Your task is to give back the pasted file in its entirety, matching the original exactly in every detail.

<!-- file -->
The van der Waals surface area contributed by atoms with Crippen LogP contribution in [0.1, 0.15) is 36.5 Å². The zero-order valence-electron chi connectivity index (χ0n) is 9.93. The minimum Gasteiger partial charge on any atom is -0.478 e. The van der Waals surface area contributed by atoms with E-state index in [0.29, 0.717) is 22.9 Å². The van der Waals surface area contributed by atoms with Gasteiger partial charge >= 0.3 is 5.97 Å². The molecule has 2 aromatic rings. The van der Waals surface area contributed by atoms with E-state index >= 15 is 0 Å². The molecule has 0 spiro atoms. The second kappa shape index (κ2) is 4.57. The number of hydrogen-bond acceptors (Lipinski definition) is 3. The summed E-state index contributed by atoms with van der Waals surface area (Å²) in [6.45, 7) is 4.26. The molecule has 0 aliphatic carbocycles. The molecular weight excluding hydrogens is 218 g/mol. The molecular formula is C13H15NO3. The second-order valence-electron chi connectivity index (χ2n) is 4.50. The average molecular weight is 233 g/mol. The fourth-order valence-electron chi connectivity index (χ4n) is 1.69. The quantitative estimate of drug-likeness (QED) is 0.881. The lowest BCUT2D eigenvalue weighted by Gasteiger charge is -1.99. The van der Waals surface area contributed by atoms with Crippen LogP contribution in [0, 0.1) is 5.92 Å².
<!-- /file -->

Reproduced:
The van der Waals surface area contributed by atoms with Crippen LogP contribution in [0.1, 0.15) is 36.5 Å². The zero-order valence-electron chi connectivity index (χ0n) is 9.93. The minimum Gasteiger partial charge on any atom is -0.478 e. The van der Waals surface area contributed by atoms with E-state index in [0.29, 0.717) is 22.9 Å². The van der Waals surface area contributed by atoms with Gasteiger partial charge >= 0.3 is 5.97 Å². The molecule has 2 aromatic rings. The van der Waals surface area contributed by atoms with E-state index >= 15 is 0 Å². The molecule has 0 spiro atoms. The second kappa shape index (κ2) is 4.57. The number of hydrogen-bond acceptors (Lipinski definition) is 3. The summed E-state index contributed by atoms with van der Waals surface area (Å²) in [6.45, 7) is 4.26. The molecule has 0 aliphatic carbocycles. The molecular weight excluding hydrogens is 218 g/mol. The molecular formula is C13H15NO3. The second-order valence-electron chi connectivity index (χ2n) is 4.50. The average molecular weight is 233 g/mol. The fourth-order valence-electron chi connectivity index (χ4n) is 1.69. The quantitative estimate of drug-likeness (QED) is 0.881. The lowest BCUT2D eigenvalue weighted by Gasteiger charge is -1.99. The van der Waals surface area contributed by atoms with Crippen LogP contribution in [0, 0.1) is 5.92 Å².